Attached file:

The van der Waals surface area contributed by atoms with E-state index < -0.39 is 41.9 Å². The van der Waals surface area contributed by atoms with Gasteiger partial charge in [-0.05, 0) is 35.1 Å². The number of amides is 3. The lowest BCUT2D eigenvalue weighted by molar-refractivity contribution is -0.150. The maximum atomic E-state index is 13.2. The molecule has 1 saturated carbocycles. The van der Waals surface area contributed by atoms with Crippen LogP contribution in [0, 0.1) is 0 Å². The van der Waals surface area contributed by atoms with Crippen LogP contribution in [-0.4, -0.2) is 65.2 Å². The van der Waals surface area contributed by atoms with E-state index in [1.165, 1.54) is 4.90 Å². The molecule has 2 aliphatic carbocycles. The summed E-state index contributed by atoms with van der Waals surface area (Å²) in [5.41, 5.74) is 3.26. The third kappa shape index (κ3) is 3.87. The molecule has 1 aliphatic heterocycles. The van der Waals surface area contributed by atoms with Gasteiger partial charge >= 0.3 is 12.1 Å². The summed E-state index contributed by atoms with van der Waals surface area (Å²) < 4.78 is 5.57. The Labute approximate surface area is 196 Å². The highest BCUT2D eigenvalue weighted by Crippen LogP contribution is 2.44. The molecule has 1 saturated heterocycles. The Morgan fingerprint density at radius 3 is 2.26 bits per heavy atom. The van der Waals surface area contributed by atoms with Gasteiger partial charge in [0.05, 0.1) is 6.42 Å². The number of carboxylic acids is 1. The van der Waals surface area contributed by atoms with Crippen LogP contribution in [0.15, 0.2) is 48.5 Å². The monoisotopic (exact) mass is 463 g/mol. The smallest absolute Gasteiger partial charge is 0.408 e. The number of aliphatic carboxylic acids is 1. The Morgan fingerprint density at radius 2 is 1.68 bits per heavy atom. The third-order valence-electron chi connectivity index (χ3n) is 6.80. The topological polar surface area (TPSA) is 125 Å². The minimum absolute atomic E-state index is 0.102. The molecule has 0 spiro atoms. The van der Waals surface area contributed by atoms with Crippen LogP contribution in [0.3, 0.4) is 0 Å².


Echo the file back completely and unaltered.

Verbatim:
The van der Waals surface area contributed by atoms with E-state index < -0.39 is 41.9 Å². The van der Waals surface area contributed by atoms with Gasteiger partial charge in [-0.05, 0) is 35.1 Å². The number of amides is 3. The lowest BCUT2D eigenvalue weighted by molar-refractivity contribution is -0.150. The maximum atomic E-state index is 13.2. The molecule has 1 saturated carbocycles. The van der Waals surface area contributed by atoms with Crippen LogP contribution in [0, 0.1) is 0 Å². The van der Waals surface area contributed by atoms with Crippen LogP contribution in [-0.4, -0.2) is 65.2 Å². The van der Waals surface area contributed by atoms with E-state index in [1.165, 1.54) is 4.90 Å². The molecule has 2 aliphatic carbocycles. The summed E-state index contributed by atoms with van der Waals surface area (Å²) in [5.41, 5.74) is 3.26. The third kappa shape index (κ3) is 3.87. The molecule has 1 aliphatic heterocycles. The van der Waals surface area contributed by atoms with Gasteiger partial charge >= 0.3 is 12.1 Å². The summed E-state index contributed by atoms with van der Waals surface area (Å²) < 4.78 is 5.57. The Labute approximate surface area is 196 Å². The highest BCUT2D eigenvalue weighted by Crippen LogP contribution is 2.44. The molecule has 1 saturated heterocycles. The Morgan fingerprint density at radius 3 is 2.26 bits per heavy atom. The van der Waals surface area contributed by atoms with Gasteiger partial charge in [0.05, 0.1) is 6.42 Å². The number of carboxylic acids is 1. The van der Waals surface area contributed by atoms with Crippen LogP contribution in [0.15, 0.2) is 48.5 Å². The monoisotopic (exact) mass is 463 g/mol. The smallest absolute Gasteiger partial charge is 0.408 e. The number of aliphatic carboxylic acids is 1. The Morgan fingerprint density at radius 2 is 1.68 bits per heavy atom. The third-order valence-electron chi connectivity index (χ3n) is 6.80. The topological polar surface area (TPSA) is 125 Å². The minimum absolute atomic E-state index is 0.102. The molecule has 0 spiro atoms. The van der Waals surface area contributed by atoms with Crippen LogP contribution in [0.3, 0.4) is 0 Å².